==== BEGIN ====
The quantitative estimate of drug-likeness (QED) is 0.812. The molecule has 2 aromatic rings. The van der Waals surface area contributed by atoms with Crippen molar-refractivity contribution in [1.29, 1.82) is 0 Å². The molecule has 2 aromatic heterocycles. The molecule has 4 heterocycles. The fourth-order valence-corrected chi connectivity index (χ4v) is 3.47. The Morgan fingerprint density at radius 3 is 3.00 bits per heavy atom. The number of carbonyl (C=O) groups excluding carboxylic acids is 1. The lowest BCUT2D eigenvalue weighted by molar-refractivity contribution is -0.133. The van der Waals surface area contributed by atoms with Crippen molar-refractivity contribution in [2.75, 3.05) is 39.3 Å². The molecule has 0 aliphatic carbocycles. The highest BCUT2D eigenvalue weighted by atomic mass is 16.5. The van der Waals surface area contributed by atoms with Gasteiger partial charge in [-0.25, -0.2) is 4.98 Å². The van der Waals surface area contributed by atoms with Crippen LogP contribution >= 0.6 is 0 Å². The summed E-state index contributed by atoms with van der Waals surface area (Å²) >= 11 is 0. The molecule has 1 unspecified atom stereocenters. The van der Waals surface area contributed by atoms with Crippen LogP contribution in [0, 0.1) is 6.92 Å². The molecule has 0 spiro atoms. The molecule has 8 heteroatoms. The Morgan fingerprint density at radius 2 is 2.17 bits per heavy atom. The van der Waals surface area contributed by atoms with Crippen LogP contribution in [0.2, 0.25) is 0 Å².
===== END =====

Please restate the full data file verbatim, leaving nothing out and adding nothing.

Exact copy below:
The quantitative estimate of drug-likeness (QED) is 0.812. The molecule has 2 aromatic rings. The van der Waals surface area contributed by atoms with Crippen molar-refractivity contribution in [1.29, 1.82) is 0 Å². The molecule has 2 aromatic heterocycles. The molecule has 4 heterocycles. The fourth-order valence-corrected chi connectivity index (χ4v) is 3.47. The Morgan fingerprint density at radius 3 is 3.00 bits per heavy atom. The number of carbonyl (C=O) groups excluding carboxylic acids is 1. The lowest BCUT2D eigenvalue weighted by molar-refractivity contribution is -0.133. The van der Waals surface area contributed by atoms with Crippen molar-refractivity contribution in [2.75, 3.05) is 39.3 Å². The molecule has 0 aliphatic carbocycles. The highest BCUT2D eigenvalue weighted by atomic mass is 16.5. The van der Waals surface area contributed by atoms with Gasteiger partial charge in [-0.25, -0.2) is 4.98 Å². The van der Waals surface area contributed by atoms with Crippen LogP contribution >= 0.6 is 0 Å². The summed E-state index contributed by atoms with van der Waals surface area (Å²) >= 11 is 0. The molecule has 1 unspecified atom stereocenters. The van der Waals surface area contributed by atoms with Crippen LogP contribution in [0, 0.1) is 6.92 Å². The molecule has 0 spiro atoms. The molecule has 8 heteroatoms. The Morgan fingerprint density at radius 2 is 2.17 bits per heavy atom. The van der Waals surface area contributed by atoms with Crippen LogP contribution in [0.2, 0.25) is 0 Å².